I started feeling guilty when people assumed I made scratch cakes. I made birthday cakes for friends/family and didnt' sell them. But some day I want to have a little business, and I thought it would be a good idea to have a few good scratch recipes in my repertoire. I found a few I was happy with and now use them almost exclusively. Tho' sometimes i use the good ole white almond sour cream recipe thumbs_up.gif The funny thing is, I now prefer scratch and the box mixes taste chemical-ly (is that a word?) to me. DH even notices. Weird, huh? I was raised on box mixes.

PoodleDoodle Posted 19 Aug 2006 , 12:37pm
post #46 of 60

I grew up eating "scratch" baking & cooking in general. Raised a garden and canned or froze the veggies, so I hate box cakes. I have tried doctoring them up but they still taste like box.

I bake the "Chocolate Layer Cake" recipe and I have a white cake recipe & a few others than turn out perfect every time and can be refrigerated for several days without loosing any freshness. I also prefer the texture of scratch cakes. I guess I'm kind of a snob to box mixes.

bakescakes1 Posted 19 Aug 2006 , 1:00pm
post #47 of 60

I use both.....scratch and box. I used to only bake from scratch and had a hard time switching but my customers were much happier with the ones I started baking from a box! Because I supply cakes to businesses weekly, they use them for a week, the scratch would always dry out by the end of the week. So it was either lose business or tweek my recipes.
I say as long as your customers are happy do what feels right!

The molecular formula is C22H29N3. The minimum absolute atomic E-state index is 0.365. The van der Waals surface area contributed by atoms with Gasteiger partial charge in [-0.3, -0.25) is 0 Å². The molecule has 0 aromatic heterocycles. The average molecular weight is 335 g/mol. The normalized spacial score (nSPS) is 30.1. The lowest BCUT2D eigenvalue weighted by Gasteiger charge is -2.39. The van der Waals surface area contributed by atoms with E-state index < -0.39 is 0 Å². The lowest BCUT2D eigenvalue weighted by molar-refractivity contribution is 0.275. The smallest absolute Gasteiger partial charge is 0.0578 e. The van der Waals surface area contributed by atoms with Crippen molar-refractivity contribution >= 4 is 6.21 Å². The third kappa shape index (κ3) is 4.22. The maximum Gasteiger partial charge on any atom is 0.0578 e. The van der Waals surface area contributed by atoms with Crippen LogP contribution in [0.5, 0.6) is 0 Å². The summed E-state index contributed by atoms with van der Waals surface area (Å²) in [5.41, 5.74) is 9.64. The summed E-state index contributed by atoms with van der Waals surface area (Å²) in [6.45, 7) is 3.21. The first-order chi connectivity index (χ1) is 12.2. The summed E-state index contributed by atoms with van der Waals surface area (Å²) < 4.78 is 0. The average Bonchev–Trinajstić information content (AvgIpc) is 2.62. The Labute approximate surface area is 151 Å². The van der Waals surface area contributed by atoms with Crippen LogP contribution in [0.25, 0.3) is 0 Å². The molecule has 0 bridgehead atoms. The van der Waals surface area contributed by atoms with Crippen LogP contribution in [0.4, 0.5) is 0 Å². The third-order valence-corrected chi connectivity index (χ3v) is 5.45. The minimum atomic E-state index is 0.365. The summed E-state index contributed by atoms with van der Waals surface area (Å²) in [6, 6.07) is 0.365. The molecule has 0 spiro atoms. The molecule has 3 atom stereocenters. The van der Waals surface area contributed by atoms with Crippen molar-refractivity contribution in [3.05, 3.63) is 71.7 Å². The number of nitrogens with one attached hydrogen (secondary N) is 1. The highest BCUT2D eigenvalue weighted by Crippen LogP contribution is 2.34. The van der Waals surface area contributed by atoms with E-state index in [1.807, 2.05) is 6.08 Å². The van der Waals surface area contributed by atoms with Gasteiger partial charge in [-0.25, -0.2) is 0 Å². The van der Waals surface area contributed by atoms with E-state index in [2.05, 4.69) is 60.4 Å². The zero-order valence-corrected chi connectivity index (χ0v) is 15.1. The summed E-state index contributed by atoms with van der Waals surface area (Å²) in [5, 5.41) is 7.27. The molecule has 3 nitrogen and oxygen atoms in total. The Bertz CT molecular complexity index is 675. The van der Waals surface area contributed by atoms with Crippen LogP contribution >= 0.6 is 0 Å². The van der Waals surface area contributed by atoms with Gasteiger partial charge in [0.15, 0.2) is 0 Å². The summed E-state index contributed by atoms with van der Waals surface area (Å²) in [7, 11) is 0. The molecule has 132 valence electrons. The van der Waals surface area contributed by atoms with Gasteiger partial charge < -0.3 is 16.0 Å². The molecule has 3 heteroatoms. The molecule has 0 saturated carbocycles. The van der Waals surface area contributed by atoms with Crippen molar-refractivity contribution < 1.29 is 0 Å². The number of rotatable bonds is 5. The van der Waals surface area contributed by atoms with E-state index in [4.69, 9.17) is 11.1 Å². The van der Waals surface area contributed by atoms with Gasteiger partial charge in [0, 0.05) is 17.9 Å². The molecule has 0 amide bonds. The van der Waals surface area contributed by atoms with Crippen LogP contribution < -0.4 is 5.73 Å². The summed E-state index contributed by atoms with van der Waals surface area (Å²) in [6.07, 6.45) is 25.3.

CarolAnn Posted 19 Aug 2006 , 1:29pm
post #48 of 60

I use boxed cake mixes and Duncan Hines almost exclusively. I've made scratch cakes but noone has ever mentioned a difference in the taste and I get wonderful compliments. I only give 93 cents each at Wal Mart so I don't see that as a big expense. I wound't think baking them from scratch would be cheaper than that with the butter, chocolates etc that go into a scratch cake. I am a country girl by choice, married a farmer, so didn't grow up with all the yummy homegrown/canned stuff and someone to teach me how to really bake.

I tried the white almond sour cream cake yesterday and it is delicious! When I leveled the cakes my dd and grandaughters snarfed up the tops before I could hardly get a taste. It tastes a LOT like angel food cake. yummy!

mbelgard Posted 19 Aug 2006 , 1:52pm
post #49 of 60

I grew up on boxed and find that I can't get consistent results from scratch. My husband prefers BC or DH, he can tell everytime I use pilsbury.

all4cake Posted 19 Aug 2006 , 2:11pm
post #50 of 60

I used to use box mixes and only made specialty cakes(carrot, pumpkin...)from scratch. I still keep a couple around for something to throw together quickly. I switched to scratch for all my cakes after I messed up a cake and had to redo it, it was late, the stores were closed, and I didn't have enough mix. I always have ingredients for a scratch cake though. Soooooooo, I switched.